Part 1: Early America through the Civil War
Military medicine today reflects both diversity and inclusion now more than ever before in its more than 200-year history.
“Our nation is a tapestry of strength woven with people of all backgrounds and origins. We must take ownership of what we do to cultivate…a workforce that is ready, technically savvy, relevant, and motivated,” Vice Adm. Matthew L. Nathan, U.S. Navy Surgeon General, said about diversity and inclusion.
In June 2013, Army Maj. Gen. Nadja West became the first female African-American two-star general in the Army Medical Command. In September 2007, retired Navy Vice Adm. Adam Robinson, the first African-American physician to serve as commander, National Naval Medical Center, became the first African-American Surgeon General of the Navy and chief, U.S. Navy Bureau of Medicine and Surgery (BUMED). In November of the same year, Navy Master Chief Laura A. Martinez became the first African-American and second woman to serve as Force Master Chief and director of the Hospital Corps.
But before West, before Robinson, before Martinez — Joseph Anderson, a 16-year-old African-American loblolly boy (precursor to hospital corpsmen) served on the schooner USS Eagle in 1800, according to Andre Sobocinski, a BUMED historian.
Former slaves Sojourner Truth, Harriet Tubman, Susie King Taylor, and Ann Stokes, nursed soldiers and sailors during the Civil War. The U.S. Army Medical Department Office of Medical History cites as many as 181 black nurses, both female and male, served in convalescent and U.S. government hospitals in Maryland, Virginia, and North Carolina during the Civil War.
Slaves nursing the military
Learning to read and write as a slave, Taylor proved invaluable to the Union Army when she nursed wounded soldiers and taught those who could not read or write, according to the U.S. National Library of Medicine (NLM). The 1st South Carolina Colored Volunteers hired her as a laundress in 1862. She wrote about her life in the book “Reminiscences of My Life in Camp with the 33d United States Colored Troops, Late 1st S.C. Volunteers” published in 1902.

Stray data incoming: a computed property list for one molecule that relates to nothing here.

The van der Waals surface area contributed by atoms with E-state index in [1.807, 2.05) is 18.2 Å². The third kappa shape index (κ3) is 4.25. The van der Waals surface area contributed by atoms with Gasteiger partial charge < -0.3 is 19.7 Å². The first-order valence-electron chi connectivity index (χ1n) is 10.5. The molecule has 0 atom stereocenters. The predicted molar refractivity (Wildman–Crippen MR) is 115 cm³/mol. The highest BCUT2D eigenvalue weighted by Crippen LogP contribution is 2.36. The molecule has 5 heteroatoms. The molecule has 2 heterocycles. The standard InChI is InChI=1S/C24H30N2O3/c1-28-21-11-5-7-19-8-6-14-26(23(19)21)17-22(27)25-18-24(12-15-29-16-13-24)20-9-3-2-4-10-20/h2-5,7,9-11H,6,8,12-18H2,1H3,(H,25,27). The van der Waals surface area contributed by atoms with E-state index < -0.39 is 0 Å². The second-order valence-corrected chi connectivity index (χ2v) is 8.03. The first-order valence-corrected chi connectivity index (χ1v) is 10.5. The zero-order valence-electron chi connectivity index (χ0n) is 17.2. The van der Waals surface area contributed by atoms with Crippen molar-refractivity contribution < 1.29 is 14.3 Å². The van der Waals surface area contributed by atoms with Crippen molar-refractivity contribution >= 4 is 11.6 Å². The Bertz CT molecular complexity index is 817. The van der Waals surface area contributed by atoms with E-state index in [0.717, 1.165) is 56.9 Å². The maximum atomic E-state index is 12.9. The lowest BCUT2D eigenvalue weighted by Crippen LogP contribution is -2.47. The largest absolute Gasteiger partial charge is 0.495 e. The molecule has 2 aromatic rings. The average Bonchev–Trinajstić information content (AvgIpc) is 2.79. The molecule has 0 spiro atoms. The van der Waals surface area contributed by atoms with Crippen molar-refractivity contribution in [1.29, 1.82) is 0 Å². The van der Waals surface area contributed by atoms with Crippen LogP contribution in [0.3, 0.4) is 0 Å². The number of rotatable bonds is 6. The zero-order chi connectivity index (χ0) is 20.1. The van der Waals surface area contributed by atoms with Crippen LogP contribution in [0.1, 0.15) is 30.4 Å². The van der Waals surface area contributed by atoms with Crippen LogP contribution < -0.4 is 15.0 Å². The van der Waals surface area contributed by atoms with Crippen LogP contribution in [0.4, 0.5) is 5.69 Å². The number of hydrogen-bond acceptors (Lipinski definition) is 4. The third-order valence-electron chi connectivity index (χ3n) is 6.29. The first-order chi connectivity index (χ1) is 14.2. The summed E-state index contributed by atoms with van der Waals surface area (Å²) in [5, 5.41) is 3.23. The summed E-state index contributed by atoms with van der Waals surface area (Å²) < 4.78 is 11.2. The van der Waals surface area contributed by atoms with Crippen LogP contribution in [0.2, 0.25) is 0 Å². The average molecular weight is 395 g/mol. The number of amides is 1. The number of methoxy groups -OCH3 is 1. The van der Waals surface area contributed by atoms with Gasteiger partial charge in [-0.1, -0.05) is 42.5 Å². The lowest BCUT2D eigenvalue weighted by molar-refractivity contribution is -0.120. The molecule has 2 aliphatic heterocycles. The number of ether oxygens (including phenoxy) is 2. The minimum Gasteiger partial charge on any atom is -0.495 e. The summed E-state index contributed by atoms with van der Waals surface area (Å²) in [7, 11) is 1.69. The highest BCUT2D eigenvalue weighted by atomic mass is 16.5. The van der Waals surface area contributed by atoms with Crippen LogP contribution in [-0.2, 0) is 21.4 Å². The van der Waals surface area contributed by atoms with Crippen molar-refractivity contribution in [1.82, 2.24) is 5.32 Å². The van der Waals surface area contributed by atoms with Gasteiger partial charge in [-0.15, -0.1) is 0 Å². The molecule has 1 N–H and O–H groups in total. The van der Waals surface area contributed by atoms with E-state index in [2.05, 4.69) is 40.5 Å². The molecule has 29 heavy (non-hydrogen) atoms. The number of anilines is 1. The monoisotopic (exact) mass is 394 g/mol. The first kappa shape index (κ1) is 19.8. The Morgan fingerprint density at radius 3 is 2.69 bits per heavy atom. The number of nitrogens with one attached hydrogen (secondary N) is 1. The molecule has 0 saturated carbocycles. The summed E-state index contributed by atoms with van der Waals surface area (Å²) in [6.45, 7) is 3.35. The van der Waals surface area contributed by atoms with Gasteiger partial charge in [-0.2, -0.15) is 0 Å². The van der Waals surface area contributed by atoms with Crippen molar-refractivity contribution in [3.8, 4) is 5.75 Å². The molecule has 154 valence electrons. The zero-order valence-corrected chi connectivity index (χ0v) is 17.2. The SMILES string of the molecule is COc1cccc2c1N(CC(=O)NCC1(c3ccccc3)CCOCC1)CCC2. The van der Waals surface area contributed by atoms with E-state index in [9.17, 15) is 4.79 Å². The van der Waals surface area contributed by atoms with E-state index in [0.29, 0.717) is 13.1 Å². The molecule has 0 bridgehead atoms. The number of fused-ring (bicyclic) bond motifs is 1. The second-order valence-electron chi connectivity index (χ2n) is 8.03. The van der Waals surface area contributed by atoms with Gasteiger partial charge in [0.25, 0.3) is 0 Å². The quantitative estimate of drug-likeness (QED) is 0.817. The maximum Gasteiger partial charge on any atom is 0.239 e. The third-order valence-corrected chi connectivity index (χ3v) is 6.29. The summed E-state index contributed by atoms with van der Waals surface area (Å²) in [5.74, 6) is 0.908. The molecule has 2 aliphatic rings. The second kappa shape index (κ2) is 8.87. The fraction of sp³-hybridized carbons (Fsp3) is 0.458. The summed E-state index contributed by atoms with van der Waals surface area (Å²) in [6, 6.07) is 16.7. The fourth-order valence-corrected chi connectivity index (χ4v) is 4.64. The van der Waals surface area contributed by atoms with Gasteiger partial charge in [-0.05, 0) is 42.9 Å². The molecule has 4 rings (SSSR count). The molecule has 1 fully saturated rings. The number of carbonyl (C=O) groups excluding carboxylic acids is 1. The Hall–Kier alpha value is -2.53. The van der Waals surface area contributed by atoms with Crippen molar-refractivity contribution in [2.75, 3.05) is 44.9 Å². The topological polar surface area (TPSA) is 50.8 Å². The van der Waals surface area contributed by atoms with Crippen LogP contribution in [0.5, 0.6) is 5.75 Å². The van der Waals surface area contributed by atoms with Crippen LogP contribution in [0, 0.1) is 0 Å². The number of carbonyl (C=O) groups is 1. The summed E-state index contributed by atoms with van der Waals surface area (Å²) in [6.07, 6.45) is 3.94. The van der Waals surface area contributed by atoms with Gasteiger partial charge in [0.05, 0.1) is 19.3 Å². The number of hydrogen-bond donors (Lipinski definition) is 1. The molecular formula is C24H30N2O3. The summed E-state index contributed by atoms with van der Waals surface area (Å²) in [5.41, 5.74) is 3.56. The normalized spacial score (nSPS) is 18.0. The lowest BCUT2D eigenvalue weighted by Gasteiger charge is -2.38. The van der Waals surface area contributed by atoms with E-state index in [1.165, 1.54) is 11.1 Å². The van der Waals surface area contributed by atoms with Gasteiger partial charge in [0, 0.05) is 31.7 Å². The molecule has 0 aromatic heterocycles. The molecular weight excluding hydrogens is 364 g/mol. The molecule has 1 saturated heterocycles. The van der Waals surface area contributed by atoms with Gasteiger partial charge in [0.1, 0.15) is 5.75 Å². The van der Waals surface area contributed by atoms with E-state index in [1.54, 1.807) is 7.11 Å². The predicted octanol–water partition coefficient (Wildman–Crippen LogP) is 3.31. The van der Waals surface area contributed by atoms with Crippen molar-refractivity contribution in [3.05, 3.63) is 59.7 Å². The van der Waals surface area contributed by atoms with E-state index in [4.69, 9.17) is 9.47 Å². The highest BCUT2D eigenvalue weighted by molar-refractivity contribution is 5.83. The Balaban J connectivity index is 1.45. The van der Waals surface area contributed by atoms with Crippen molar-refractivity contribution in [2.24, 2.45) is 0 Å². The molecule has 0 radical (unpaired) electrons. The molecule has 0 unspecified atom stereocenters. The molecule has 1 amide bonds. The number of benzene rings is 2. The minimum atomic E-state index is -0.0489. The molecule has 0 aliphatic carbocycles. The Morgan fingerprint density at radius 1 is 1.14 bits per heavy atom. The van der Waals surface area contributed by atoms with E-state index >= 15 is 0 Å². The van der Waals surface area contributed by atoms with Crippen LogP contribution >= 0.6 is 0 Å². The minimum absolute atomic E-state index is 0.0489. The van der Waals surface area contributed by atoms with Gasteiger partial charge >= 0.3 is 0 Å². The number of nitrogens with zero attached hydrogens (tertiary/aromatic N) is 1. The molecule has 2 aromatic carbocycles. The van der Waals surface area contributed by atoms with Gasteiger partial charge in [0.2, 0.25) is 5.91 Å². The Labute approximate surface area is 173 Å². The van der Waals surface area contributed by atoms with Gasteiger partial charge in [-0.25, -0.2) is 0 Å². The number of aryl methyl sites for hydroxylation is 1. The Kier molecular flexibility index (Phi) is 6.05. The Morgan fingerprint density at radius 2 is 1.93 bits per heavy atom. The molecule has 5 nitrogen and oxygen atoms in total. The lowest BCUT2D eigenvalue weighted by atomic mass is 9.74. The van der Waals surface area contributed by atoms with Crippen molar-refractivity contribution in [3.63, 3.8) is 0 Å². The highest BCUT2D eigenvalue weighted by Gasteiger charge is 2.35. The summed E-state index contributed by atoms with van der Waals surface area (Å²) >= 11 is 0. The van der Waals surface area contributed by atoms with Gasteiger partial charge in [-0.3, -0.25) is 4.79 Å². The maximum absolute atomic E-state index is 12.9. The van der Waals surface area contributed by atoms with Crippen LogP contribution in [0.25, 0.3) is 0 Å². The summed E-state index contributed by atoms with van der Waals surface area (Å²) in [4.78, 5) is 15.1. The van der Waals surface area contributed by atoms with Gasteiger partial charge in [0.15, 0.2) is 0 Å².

Fugitive slaves, known as “contraband” worked for the Union Army and Navy as nurses, cooks, laundresses and laborers. The NLM refers to Ann Stokes, taken aboard the USS Red Rover as “contraband” in 1863, hired as a nurse. Stokes is cited as the first African-American woman to serve on board a U.S. military vessel and among the first women to serve as a nurse in the Navy.
African-American Surgeons in War
In 1863, Alexander T. Augusta became the first black surgeon in the U.S. Army, commissioned as a major in the 7th U.S. Colored Troops, according to the African American Registry (AAR). After two white assistant surgeons complained to President Abraham Lincoln, ARR records, the president was forced to transfer Augusta to Freedmen’s Hospital in Washington, D.C. Working as a medical examiner, Augusta received the same pay as a black enlisted man, $7 a month. The surgeon petitioned the assistance of a senator to receive the pay he argued he deserved. In 1865, he received the rank of lieutenant colonel.
These trailblazers were just the first ones to break ground to what finally became full integration of African-Americans, not just in military medicine but in the general military as well.
The next two parts of this series, will look at the rise to prominence of African-Americans in military medicine through the turn of the 20th Century, World Wars I and II, and then their role after full integration into the American military.
This article is part of a series originally appearing in the Walter Reed National Military Medical Center newsletter, Journal.